Put the Final Draft down and back away. You're coming with me, creep.

There's some noise being made today about whether or not Sony wants a sequel to "Robocop," the remake of Paul Verhoeven's 1987 classic, and I am getting hammered with e-mails and direct messages from people wanting to know how they can get in touch with Sony about what they want to do with the series.

After all, The Playlist ran the story under the headline "Sony Will Reportedly Hear Your Idea For A 'Robocop' Sequel," despite no one having reported any such thing. If you follow their link back to the original story on Den Of Geek, what they're describing is basically a non-story. All they're saying is that the studio is not working on a sequel in any way right now, and they don't have any plans to start developing a sequel, either. If someone were to walk in to a meeting with Sony and they had a great idea and the right kind of passion, Sony might consider the idea of making a sequel, but even then, they'd have to think long and hard about the economics of it. This is true of most franchise material owned by studios. They may not be working on it right now, but the right idea from the right person might change their minds.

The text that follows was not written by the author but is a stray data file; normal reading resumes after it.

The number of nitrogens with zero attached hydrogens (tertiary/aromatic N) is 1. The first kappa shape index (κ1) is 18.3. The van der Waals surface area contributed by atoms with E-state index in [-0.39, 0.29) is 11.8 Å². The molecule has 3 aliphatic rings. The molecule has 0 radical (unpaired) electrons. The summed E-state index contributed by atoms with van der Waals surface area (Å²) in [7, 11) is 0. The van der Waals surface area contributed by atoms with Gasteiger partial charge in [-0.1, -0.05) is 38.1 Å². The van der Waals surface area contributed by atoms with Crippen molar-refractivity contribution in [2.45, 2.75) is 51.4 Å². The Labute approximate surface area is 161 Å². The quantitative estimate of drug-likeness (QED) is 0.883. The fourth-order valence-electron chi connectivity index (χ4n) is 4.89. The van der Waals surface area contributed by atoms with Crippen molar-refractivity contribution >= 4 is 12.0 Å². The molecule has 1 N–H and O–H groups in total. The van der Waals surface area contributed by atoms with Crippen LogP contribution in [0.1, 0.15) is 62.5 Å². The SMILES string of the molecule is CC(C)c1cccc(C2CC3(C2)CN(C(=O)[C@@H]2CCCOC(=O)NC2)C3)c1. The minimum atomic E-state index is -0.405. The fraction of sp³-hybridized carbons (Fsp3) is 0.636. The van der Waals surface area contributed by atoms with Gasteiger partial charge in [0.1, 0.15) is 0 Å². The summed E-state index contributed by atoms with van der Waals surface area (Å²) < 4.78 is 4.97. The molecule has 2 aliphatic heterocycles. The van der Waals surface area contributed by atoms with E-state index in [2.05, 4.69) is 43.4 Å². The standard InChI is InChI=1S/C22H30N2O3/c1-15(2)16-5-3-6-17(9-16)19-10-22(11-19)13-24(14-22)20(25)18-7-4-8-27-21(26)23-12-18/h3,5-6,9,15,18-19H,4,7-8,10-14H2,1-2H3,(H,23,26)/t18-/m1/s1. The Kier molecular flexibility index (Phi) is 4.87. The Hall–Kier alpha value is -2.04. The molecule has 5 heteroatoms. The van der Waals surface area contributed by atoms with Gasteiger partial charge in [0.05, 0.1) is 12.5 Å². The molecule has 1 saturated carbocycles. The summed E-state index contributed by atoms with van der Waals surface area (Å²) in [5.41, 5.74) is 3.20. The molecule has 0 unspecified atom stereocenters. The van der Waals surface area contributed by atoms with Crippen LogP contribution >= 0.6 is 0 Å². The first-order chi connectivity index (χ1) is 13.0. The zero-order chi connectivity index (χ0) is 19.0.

What bothers me about the Playlist headline is the way these things spread, and so many people already want a short-cut, something that will simply propel them to being an industry insider without any real work required, that it seems cruel to craft a headline as misleading as that one. It makes it sound like Sony's holding a Willy Wonka style event where anyone can walk in and pitch this sequel. Not true at all. The truth couldn't be further from that, actually.

There is another giveaway here that this news is not really news; MGM actually controls the material, and if my sources are right, there are other plans for the "Robocop" material. Here's hoping we hear some of those plans soon, but for now, you can file this as just another game of internet telephone where the message is all scrambled by this point.

A respected critic and commentator for fifteen years, Drew McWeeny helped create the online film community as "Moriarty" at Ain't It Cool News, and now proudly leads two budding Film Nerds in their ongoing movie education.